Memorandum and the SeAH VINA Analysis Memo.
    Previously, the Department used regression-based wages that 
captured the worldwide relationship between per capita GNI and hourly 
manufacturing wages, pursuant to 19 CFR 351.408(c)(3), to value the 
respondent's cost of labor. However, on May 14, 2010, the Federal 
Circuit in Dorbest invalidated 19 CFR 351.408(c)(3). As a consequence 
of the Federal Circuit's ruling in Dorbest, the Department no longer 
relies on the regression-based wage rate methodology described in its 
regulations.
    On June 21, 2011, the Department revised its methodology for 
valuing the labor input in NME AD proceedings.\65\ In Labor 
Methodologies, the Department explained that the best methodology to 
value the labor input is to use industry-specific labor rates from the 
primary surrogate country.\66\ Additionally, the Department determined 
that the best data source for industry-specific labor rates is Chapter 
6A: Labor Cost in Manufacturing, from the International Labor 
Organization (ILO) Yearbook of Labor Statistics (Yearbook).\67\ The 
latest year for which ILO Chapter 6A reports national data for India is 
2005. The Department finds the two-digit description under Division 27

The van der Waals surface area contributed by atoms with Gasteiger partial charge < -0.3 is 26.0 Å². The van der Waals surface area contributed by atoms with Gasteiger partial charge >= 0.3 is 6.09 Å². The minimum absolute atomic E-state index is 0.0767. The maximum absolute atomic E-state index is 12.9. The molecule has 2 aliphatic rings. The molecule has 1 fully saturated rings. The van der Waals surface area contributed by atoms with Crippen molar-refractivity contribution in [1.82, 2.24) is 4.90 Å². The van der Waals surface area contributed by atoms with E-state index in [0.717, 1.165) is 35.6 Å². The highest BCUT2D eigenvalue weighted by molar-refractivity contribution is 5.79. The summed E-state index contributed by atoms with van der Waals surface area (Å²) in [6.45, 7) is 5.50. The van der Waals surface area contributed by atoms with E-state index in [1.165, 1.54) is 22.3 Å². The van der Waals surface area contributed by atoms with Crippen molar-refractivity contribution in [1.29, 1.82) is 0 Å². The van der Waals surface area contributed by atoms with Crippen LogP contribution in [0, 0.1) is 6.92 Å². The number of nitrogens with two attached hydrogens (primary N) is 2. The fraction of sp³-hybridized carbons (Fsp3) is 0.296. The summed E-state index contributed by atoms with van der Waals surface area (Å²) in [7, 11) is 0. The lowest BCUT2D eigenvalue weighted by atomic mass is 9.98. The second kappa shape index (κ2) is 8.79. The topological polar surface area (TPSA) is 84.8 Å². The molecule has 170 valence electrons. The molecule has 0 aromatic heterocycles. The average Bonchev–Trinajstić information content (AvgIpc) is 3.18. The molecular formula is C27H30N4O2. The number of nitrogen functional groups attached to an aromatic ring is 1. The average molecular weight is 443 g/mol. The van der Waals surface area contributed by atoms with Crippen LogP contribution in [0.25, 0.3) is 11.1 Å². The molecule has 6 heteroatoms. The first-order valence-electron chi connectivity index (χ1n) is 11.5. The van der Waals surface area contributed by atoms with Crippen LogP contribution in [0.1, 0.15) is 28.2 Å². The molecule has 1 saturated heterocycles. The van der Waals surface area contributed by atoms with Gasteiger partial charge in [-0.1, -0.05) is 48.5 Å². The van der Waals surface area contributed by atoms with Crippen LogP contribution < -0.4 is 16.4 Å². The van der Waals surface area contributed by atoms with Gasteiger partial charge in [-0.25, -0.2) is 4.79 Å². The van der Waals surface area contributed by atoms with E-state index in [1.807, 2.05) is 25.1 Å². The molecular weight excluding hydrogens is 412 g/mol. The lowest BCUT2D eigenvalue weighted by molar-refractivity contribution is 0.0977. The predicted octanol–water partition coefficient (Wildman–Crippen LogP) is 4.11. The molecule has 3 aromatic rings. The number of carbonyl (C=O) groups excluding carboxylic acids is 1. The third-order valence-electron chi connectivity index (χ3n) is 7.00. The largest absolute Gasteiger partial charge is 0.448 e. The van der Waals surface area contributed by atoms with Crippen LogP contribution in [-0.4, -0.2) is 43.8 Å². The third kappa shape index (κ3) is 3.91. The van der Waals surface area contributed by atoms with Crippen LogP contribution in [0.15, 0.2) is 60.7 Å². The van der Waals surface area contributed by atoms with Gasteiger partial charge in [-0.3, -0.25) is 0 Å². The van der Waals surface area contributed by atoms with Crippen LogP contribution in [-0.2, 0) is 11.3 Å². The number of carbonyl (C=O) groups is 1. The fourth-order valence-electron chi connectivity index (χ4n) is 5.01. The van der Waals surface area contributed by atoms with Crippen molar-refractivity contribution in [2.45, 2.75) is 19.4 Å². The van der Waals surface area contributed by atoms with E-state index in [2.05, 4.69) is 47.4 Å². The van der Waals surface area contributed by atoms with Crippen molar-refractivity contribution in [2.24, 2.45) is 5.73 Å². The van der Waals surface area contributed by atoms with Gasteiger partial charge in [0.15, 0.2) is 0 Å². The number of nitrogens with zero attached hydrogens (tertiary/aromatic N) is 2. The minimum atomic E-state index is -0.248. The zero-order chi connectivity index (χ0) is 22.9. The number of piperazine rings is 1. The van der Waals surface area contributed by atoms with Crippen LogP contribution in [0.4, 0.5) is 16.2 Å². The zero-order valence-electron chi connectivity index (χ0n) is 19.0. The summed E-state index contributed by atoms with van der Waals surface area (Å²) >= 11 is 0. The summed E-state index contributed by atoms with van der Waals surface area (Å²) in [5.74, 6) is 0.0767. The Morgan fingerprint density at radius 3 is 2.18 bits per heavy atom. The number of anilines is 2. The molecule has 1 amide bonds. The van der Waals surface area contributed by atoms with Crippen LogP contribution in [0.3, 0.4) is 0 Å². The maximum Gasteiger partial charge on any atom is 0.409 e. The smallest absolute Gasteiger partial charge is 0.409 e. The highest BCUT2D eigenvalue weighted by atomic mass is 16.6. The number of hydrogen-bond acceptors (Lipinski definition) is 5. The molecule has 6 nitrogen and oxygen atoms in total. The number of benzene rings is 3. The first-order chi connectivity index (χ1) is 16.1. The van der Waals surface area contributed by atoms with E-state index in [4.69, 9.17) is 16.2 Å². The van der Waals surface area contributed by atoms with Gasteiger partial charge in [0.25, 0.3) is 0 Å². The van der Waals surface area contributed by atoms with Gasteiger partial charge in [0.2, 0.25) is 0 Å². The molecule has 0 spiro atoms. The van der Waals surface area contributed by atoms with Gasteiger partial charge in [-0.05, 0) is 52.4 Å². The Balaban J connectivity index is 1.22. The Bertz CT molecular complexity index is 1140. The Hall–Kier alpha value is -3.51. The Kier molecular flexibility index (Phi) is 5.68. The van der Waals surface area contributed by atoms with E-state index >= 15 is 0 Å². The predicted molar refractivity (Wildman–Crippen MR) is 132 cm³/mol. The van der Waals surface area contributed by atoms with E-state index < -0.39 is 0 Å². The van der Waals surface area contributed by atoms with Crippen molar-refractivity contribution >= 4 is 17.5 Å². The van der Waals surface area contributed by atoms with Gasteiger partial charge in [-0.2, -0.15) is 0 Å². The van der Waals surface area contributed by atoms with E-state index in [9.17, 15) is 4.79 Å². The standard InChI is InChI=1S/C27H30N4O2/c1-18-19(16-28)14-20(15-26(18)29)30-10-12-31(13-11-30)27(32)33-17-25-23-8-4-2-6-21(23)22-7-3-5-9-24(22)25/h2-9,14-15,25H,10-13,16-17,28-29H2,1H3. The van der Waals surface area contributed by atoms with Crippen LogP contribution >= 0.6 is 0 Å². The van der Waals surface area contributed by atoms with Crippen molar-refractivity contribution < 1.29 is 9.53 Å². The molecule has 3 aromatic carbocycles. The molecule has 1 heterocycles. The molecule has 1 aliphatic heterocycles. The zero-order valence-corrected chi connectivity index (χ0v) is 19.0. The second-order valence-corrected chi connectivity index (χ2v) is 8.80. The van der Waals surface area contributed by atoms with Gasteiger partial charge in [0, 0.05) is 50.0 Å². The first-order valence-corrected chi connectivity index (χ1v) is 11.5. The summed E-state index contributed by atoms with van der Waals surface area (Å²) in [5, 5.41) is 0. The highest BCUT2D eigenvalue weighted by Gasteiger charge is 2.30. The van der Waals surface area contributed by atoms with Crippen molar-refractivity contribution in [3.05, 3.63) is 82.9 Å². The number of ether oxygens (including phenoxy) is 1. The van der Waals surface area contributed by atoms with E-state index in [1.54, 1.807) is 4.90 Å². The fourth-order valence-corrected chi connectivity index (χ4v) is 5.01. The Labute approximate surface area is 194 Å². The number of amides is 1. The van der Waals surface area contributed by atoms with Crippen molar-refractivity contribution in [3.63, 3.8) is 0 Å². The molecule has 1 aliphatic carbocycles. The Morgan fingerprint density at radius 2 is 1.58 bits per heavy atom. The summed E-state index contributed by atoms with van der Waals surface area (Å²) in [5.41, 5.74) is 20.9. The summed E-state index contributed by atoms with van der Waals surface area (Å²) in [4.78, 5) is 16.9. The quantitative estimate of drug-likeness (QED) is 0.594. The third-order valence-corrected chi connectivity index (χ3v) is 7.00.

(Manufacture of Basic Metals) of the ISIC-Revision 3 to be the best 
available information on the record because it is most specific to the 
industry being

[[Page 32560]]

examined, and is therefore derived from industries that produce 
comparable merchandise. Accordingly, relying on Chapter 6A of the 
Yearbook, the Department calculated the labor input using labor data 
reported by India to the ILO under Division 27 of ISIC-Revision 3 
standard, in accordance with Section 773(c)(4) of the Act. A more 
detailed description of the labor rate calculation methodology is 
provided in the Preliminary Surrogate Value Memorandum. We find that 
this information constitutes the best available information on the 
record because it is the most contemporaneous data available for the 
POI and, thus, more accurately reflective of actual wages in India.